March 23, 2011 (Chris Moore)
Legislation backed by Scottsdale Republican Sen. Michelle Reagan proposes to allow homeowners who have underwater mortgages to bypass banks and use private investors to refinance their mortgages allowing investors to benefit by earning interest paid by reliable borrowers, while homeowners benefit by lowering their monthly payments and possibly lowering their interest rates.
The legislation has passed the Senate and has been assigned to be heard in the House Commerce Committee, but that hearing is not yet scheduled.
The bill has several roadblocks that would need to be overcome and isn’t without risk. The program is meant to be short term, five to ten years, and works on the premise that prices would rebound by then so the homeowner can refinance their balances through traditional mortgage companies to pay off the investor at the end of the agreement.
It would require changes to current Arizona real estate laws and property records and would require the cooperation of the borrower’s bank. Typically, a homeowner is allowed to pay off the balance of a loan at any time. But, in this case, the homeowner is not the one paying off the loan. A third-party investor provides the cash and then that investor, not the bank, profits off the borrower’s payments.
In essence, the banks would have to agree to give up their future profits to OK the deals.
“The legislation sounds similar to how people bid on tax liens in Arizona, but the bill is very vague and hard to figure out,” said Jay Butler, director of realty studies at Arizona State University. “Also, who says lenders are going to agree to it?”
Here are the overall basics of the program:
– Arizona homeowners would qualify if they were current on their mortgage payments but owed more than their houses were worth.
– Qualifying homeowners would enter a marketplace managed by a state agency that has not yet been designated. They would publicly post the monthly payment they were willing to make – typically a payment lower than their current bill and equivalent to their current mortgage but with an interest rate of 2 to 5 percent.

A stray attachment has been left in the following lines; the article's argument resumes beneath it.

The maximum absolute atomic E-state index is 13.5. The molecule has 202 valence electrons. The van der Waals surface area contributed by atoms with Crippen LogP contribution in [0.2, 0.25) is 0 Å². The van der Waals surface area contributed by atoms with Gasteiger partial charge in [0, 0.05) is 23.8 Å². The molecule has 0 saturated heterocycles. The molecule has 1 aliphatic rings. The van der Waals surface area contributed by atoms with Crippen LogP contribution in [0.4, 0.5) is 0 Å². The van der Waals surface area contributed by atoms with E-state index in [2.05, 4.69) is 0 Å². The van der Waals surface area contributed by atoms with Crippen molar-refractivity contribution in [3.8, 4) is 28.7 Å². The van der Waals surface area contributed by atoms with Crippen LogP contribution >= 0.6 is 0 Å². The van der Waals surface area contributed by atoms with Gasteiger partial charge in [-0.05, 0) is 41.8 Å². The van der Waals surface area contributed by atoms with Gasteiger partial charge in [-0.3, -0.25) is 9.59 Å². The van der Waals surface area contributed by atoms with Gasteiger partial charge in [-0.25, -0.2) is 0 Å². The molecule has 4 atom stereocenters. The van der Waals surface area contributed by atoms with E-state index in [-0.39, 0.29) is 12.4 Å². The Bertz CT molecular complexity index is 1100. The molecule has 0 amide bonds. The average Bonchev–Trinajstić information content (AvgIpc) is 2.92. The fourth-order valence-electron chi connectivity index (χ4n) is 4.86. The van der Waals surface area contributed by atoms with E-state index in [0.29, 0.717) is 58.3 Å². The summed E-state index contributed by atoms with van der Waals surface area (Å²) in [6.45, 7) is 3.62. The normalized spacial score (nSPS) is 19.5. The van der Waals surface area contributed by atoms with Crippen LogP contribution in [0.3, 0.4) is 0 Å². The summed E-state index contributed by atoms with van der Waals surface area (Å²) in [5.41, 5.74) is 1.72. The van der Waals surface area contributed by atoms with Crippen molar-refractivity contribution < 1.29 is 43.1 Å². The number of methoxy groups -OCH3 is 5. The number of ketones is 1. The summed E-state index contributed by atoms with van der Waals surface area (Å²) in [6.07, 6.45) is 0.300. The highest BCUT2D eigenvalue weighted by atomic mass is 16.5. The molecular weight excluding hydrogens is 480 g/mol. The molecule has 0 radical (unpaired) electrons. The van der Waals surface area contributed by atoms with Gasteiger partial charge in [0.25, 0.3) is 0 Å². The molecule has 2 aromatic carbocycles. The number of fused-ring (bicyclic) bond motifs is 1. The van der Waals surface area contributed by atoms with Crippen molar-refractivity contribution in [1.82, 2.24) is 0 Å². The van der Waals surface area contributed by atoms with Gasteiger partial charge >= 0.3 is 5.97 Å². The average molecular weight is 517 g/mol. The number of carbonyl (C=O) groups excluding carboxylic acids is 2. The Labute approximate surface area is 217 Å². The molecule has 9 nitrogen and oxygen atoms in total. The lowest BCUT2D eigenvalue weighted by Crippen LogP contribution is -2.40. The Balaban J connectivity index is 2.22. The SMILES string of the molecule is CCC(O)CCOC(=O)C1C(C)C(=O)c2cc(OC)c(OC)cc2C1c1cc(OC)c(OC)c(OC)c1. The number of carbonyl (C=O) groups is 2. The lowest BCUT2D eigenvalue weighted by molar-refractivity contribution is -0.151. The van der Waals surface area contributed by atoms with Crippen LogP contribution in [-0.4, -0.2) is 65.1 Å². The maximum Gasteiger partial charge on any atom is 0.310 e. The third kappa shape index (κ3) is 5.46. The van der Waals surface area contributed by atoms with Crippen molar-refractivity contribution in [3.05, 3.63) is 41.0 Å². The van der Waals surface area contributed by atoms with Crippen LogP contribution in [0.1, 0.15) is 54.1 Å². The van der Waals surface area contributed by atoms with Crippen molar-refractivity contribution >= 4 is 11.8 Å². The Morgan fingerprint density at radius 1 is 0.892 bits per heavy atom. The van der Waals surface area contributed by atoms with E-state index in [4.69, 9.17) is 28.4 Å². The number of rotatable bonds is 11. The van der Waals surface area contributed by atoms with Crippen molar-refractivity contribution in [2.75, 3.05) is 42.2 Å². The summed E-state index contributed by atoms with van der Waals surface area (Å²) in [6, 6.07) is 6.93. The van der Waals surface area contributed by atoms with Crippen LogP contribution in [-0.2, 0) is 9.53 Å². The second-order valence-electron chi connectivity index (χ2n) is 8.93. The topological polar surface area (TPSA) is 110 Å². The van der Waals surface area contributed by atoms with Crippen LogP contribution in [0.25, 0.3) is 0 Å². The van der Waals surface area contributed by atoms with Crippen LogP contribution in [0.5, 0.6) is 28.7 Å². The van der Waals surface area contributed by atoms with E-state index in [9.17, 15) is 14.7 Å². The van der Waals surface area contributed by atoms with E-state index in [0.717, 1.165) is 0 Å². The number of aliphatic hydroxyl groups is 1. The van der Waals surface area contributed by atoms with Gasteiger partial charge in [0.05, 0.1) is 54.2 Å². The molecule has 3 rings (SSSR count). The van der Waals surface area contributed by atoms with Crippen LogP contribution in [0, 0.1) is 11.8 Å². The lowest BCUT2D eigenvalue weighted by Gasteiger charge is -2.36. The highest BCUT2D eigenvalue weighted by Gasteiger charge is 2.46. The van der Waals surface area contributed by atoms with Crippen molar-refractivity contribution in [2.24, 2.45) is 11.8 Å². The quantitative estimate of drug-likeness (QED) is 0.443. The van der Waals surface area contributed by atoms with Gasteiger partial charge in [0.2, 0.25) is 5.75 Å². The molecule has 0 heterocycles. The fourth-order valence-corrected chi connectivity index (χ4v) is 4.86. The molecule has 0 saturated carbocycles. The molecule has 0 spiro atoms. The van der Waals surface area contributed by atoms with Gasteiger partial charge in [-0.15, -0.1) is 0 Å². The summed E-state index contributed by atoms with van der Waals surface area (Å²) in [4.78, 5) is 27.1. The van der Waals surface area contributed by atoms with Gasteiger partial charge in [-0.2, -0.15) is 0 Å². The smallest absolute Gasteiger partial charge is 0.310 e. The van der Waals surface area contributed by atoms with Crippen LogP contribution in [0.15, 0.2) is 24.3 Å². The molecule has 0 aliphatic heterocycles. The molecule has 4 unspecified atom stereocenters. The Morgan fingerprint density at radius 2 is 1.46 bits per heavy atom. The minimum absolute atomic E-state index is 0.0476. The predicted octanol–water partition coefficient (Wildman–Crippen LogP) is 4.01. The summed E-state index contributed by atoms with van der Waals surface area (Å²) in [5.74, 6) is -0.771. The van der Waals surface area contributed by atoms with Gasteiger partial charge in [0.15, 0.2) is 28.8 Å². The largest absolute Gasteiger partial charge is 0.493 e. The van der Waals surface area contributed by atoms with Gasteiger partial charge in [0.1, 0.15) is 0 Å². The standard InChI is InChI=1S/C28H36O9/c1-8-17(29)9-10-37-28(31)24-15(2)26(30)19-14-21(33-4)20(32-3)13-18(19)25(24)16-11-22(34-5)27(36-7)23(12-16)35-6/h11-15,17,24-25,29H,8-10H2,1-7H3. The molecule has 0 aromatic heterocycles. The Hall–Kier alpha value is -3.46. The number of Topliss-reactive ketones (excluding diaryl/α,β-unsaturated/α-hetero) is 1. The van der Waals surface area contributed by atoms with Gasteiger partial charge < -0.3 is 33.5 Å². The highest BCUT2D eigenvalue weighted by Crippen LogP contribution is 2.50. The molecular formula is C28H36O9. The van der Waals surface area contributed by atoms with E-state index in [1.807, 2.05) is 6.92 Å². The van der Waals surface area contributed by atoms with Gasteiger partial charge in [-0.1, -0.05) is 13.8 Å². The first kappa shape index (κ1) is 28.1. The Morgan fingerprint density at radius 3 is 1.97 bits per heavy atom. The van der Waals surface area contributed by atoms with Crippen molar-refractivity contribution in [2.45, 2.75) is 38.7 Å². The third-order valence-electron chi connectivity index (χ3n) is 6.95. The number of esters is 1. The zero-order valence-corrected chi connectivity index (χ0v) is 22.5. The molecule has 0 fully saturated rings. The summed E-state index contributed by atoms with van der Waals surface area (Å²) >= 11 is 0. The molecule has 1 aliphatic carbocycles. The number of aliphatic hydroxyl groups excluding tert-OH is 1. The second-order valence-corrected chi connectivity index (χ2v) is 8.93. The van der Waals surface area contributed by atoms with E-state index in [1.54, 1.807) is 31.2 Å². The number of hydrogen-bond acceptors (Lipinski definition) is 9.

– Investors would evaluate those mortgage requests and then bid on the loans they wanted to buy.
– When investors and borrowers were matched up, the investors would pay off the homeowners’ old loans. Homeowners then could make payments, at a lower interest rate, to the investors. Investors would make 2 to 5 percent interest, which Reagan noted is more than they can currently earn by saving cash in a bank.
– Borrowers would have to sign away their “anti-deficiency” rights. Laws in Arizona say banks in most cases cannot pursue homeowners to recoup any losses after foreclosing on a home. Waiving anti-deficiency rights is meant to reassure investors that borrowers wouldn’t abandon their homes without repaying.
– Investors would receive a home certificate giving them lender rights to the house as collateral for the short-term loan. Each month, 3 percent of a homeowner’s payment would go into an insurance fund that would help cover potential losses for investors. The fund would be managed by a government agency.
Other questions remain: Would enough investors be willing to participate in the program, given that the homes are worth less than the value of the loans? Would homeowners who have signed over their anti-deficiency rights but who later lose their jobs and their homes end up also being sued by investors?
Arizona banking lobbyist Wendy Briggs said the banking industry is “neutral” on the legislation.
Reagan says, “It’s a private program that is based on free-market principles.”
And unlike federal anti-foreclosure programs currently in use or being proposed, this one doesn’t require a taxpayer bailout.
What a novel idea.
Tags: Arizona, underwater mortgages, home certificate, investors, mortgage companies, refinance, real estate laws, lender rights, anti-deficiency rights